Apple’s results in recent quarters have reflected a dramatic change in the company’s fortunes. It had turned almost into a one-trick pony, with a huge percentage of its revenues coming from the iPhone, but in its fiscal third quarter, the handset was no longer the largest single revenue source, for the first time for seven years.
iPhone revenue fell by 12% year-on-year from $29.5bn to $26bn, and for the first time since 2012, the product family accounted for less than half of total revenue. The fall has been rapid. The iPhone accounted for 62% of total revenues in the first nine months of fiscal 2018. In the first nine months of this fiscal year, the figure is down to 48%.
It was also the only segment not to grow – Mac sales increased from $5.3bn to $5.8bn; revenue in the Wearables, Home and Accessories segment jumped from $3.7bn to $5.5bn; and even the iPad, which had some challenging years in 2017 and 2018, saw its revenue rise above $5bn for the first time.
There are pluses and minuses to the shift to a more varied set of products and services. The company is diversifying its sources of income by boosting its services offerings, but it lacks a new ‘killer device’ to extend its famous integrated hardware/software user experience – the source of its control over its customers and near lock-ins.
Excluding the iPhone, revenue across the company’s other product and services segments was up 17% year-on-year, helping to deliver a return to overall revenue growth – albeit of only 1% – after two consecutive quarters of decline. Total revenue was $53.8bn.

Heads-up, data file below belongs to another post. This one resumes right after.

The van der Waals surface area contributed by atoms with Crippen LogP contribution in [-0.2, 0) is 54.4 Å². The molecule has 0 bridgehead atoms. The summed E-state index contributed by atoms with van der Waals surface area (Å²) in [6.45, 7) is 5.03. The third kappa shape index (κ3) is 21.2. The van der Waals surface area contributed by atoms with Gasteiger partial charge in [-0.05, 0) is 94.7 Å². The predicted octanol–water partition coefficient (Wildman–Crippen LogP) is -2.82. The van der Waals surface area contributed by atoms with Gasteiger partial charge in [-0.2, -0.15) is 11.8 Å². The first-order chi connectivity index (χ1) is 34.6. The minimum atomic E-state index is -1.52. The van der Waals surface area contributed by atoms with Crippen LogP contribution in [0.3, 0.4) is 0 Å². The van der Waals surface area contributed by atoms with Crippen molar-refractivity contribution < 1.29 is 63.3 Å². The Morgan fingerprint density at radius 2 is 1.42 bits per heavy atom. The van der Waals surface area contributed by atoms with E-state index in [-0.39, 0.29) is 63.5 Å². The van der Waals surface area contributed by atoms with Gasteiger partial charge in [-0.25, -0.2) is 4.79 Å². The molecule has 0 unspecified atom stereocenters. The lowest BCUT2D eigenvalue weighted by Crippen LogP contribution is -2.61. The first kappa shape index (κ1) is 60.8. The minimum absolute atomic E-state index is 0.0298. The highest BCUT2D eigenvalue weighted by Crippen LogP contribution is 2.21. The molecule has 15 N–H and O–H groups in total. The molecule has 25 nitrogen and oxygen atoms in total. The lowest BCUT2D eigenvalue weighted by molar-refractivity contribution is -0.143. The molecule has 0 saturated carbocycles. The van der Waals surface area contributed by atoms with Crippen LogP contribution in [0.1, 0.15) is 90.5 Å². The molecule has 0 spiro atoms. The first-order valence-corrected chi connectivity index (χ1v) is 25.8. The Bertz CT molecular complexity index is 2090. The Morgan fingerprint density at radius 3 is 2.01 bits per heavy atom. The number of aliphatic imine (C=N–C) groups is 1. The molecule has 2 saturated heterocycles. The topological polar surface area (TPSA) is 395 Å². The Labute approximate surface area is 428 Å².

That is the positive side of being less reliant on the iPhone but the downside is seen in the profits figure. Profits continued to fall, down 13% from $11.5bn in the year-ago quarter to $10bn, as Apple has to get used to the shift away from its fabulously profitable handset – which has often accounted for around half of the smartphone industry’s total profits – towards highly competitive services. Some of that decline was attributed to a 15% increase in R&D expenditure, to $4.3bn, which could result in much-needed new devices or services that could drive new sales.
CEO Tim Cook said the services division reported double-digit revenue growth across all five of Apple’s geographic regions in the quarter, which ended on June 29, and grew by 13% year-on-year to $11.45bn. He added that Apple was on track to double its services revenue this fiscal year, compared to fiscal 2016, when it was $24.3bn, and to attract more than 500m paid subscriptions in 2020.
CFO Luca Maestri said upcoming new products in the services unit, including Apple Card in August, and Apple Arcade and Apple TV Plus later in the year, will “help us carry on with the momentum we have in services”, though he acknowledged that in the short term, new services are more important for increasing the customer base, while generating new revenue takes longer.
Apple will now be looking for a revenue and profit boost later in the year from updates to the iPhone XS, XS Max and XR line-up, and in 2020, from the expected 5G iPhone. Apple is not yet making any comment about timing or features for a 5G handset.
“We don’t comment on future products,” said Cook on the earnings call. “With respect to 5G, I do think most people would tell you, it’s the extremely early innings of it. And even more so on a global basis. So we couldn’t be more proud of what our line-up is and we’re excited about the great pipeline of both hardware and software and we wouldn’t trade our position for anyone’s.”